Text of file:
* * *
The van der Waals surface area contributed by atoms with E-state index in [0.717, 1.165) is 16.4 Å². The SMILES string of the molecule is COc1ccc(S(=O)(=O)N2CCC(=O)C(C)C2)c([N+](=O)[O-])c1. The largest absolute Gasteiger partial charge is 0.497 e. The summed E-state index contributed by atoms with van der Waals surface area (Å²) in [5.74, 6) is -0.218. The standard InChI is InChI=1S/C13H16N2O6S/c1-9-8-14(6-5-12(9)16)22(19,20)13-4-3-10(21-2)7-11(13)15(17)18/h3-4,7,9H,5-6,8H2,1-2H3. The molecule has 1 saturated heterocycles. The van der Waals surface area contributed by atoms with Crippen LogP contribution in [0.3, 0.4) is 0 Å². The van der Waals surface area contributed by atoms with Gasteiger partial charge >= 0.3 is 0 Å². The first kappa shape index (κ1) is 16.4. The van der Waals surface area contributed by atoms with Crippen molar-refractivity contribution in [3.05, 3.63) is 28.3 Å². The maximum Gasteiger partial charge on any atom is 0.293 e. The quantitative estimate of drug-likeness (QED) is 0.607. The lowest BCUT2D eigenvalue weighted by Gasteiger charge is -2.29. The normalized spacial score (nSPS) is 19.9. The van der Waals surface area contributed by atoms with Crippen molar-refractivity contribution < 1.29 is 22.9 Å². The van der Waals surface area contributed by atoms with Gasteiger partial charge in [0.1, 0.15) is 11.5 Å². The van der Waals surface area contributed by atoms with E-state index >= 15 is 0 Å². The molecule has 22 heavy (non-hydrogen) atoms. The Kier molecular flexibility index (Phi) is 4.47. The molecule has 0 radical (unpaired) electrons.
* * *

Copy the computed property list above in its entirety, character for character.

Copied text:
The van der Waals surface area contributed by atoms with E-state index in [0.717, 1.165) is 16.4 Å². The SMILES string of the molecule is COc1ccc(S(=O)(=O)N2CCC(=O)C(C)C2)c([N+](=O)[O-])c1. The largest absolute Gasteiger partial charge is 0.497 e. The summed E-state index contributed by atoms with van der Waals surface area (Å²) in [5.74, 6) is -0.218. The standard InChI is InChI=1S/C13H16N2O6S/c1-9-8-14(6-5-12(9)16)22(19,20)13-4-3-10(21-2)7-11(13)15(17)18/h3-4,7,9H,5-6,8H2,1-2H3. The molecule has 1 saturated heterocycles. The van der Waals surface area contributed by atoms with Crippen LogP contribution in [0.3, 0.4) is 0 Å². The van der Waals surface area contributed by atoms with Gasteiger partial charge >= 0.3 is 0 Å². The first kappa shape index (κ1) is 16.4. The van der Waals surface area contributed by atoms with Crippen molar-refractivity contribution in [3.05, 3.63) is 28.3 Å². The maximum Gasteiger partial charge on any atom is 0.293 e. The quantitative estimate of drug-likeness (QED) is 0.607. The lowest BCUT2D eigenvalue weighted by Gasteiger charge is -2.29. The normalized spacial score (nSPS) is 19.9. The van der Waals surface area contributed by atoms with Crippen molar-refractivity contribution < 1.29 is 22.9 Å². The van der Waals surface area contributed by atoms with Gasteiger partial charge in [0.1, 0.15) is 11.5 Å². The van der Waals surface area contributed by atoms with E-state index >= 15 is 0 Å². The molecule has 22 heavy (non-hydrogen) atoms. The Kier molecular flexibility index (Phi) is 4.47. The molecule has 0 radical (unpaired) electrons.